Agility and Risk Management at Pacific Life:
Optimizing Business Unit Autonomy
* Pacific Life (PL) holds its culture as central to 139 years in business. * 5 strengths:
(a) Risk management;
(b) Customer service culture (both distributor and customer levels); (c) Team orientation (different expertise combined);
(d) Continuity of operations and company identity; and
(e) Integrity (providing value to clients).
* Need to balance business unit autonomy with central control. * Original standpoint was business unit autonomy with decentralisation allowing for business units to be nimble. IT made this possible. * Business unit autonomy complicated risk management at an enterprise level as need infrastructure and system that is complimentary, consistent and not duplicative or conflicting. Thus the necessary balance between autonomy and centralisation. * Enterprise-wide projects such as info security, business continuity planning and document management should be centrally coordinated for efficiency sake. * PL needed to address tradeoffs between business unit autonomy and corporate risk management through enterprise initiatives that would increase standardisation across PL. IT was central to those changes. Pacific Life Background
* PL provided life insurance products, annuities and mutual funds, and offered a variety of investment products and services to individuals, business and pension plans. * PL grew organically and through mergers/acquisitions.
* Only 20-50% of the assets of principal competitors, but still the largest California-based insurance company. Designing Business Unit Autonomy
* PL had 5 independent divisions:
(a) Life Insurance and Investments (original business over 100 yrs old); (b) Annuities and Mutual Funds Division (est 1994);
(c) Real estate division;
(d) Corporate division;
(e) Investment Management.
* Few synergies between divisions so operated autonomously. * The two largest divisions (Life Insurance and Annuities) which were 80% of the company relied on the same 33 mutual funds for their underlying investments, but shared few producers or end customers. * Fewer than 5% of their producers sold both annuities and life insurance (as they are such different sales). Annuities are like selling a stock whereas life insurance can take a matter of months and is a process. * PL’s decentralised structure was driven by lack of synergies among business units and by management’s belief that centralisation imposed constraints on individual business unit excellence. The Life Division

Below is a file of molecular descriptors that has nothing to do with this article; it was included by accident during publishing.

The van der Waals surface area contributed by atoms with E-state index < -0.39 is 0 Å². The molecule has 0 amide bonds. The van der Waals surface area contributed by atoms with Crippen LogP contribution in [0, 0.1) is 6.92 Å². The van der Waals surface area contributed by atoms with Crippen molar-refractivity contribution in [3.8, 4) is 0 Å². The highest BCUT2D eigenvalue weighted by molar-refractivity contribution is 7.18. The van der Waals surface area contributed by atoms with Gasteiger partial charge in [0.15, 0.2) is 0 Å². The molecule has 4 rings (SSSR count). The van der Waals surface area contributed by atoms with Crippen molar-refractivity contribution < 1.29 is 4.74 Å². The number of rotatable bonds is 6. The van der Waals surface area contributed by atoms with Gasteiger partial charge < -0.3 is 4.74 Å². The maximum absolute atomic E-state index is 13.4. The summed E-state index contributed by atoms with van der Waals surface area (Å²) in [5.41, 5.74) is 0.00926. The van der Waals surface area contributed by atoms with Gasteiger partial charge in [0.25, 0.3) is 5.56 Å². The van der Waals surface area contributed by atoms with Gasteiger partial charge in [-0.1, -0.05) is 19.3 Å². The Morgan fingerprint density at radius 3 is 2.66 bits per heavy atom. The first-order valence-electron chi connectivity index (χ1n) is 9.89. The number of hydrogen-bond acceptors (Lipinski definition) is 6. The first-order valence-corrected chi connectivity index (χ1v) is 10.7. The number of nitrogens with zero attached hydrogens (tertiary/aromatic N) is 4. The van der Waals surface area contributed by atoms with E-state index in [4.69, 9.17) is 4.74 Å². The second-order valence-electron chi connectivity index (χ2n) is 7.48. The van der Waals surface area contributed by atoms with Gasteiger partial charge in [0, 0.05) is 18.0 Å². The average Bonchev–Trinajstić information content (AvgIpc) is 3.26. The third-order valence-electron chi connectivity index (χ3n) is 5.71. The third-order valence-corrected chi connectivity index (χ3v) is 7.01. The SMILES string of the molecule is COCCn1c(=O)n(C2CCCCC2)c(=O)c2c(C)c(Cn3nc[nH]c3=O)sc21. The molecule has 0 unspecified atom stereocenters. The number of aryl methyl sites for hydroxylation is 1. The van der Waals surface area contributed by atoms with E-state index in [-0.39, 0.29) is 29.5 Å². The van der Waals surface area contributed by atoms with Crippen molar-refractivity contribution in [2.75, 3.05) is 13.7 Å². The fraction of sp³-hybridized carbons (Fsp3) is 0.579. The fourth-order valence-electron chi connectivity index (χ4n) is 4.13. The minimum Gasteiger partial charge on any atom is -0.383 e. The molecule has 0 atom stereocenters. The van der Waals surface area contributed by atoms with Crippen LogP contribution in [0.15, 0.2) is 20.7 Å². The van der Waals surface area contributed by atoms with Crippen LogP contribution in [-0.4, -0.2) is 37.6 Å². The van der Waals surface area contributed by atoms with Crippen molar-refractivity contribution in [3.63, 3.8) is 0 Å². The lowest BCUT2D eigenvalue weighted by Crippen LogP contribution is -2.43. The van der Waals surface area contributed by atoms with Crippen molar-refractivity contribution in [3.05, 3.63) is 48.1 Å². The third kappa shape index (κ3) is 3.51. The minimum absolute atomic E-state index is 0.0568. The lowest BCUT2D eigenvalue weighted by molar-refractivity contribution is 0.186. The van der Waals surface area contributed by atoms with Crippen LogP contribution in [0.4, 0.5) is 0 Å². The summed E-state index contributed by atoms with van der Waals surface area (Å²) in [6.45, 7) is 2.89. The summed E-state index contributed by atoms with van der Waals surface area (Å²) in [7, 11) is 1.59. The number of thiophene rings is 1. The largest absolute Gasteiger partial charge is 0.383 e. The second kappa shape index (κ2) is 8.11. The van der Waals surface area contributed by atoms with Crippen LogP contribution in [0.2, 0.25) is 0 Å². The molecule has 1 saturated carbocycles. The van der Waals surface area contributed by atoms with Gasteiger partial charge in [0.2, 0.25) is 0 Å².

* Life Insurance division among top 5 US companies in sales of variable universal life and top 10 in total life insurance sales. * 2001 - 2005 growth in sales of greater than 10%.
* Mantra being “make it as simple and as easy as possible for that producer and give him choices”. * So have full range of products; the more one company can fulfil a producers needs, the less likely they are to go somewhere else. * Life division designed systems and processes to maximize flexibility for the producer. * At the heart of Life’s capabilities was the administrative system (which issued documents and managed billing and payments). Single admin system for all products which provided competitive advantage - when new product launched it only had to be tied into 20 systems. Life only issues new business on one administrative system. * Competitive advantage also through more and better information to producers. * Investment in Plan Performance Tracking (PPT). This system allows producer to show client comparison of the expected (“as sold”) and actual (“in force”) performance of their policy’s cash value (in the form of “illustrations”). Thus producers could work with clients to review their plans and make adjustments. Annuities and Mutual Funds Division (AMF)
* AMF division offered variable annuities, fixed annuities...
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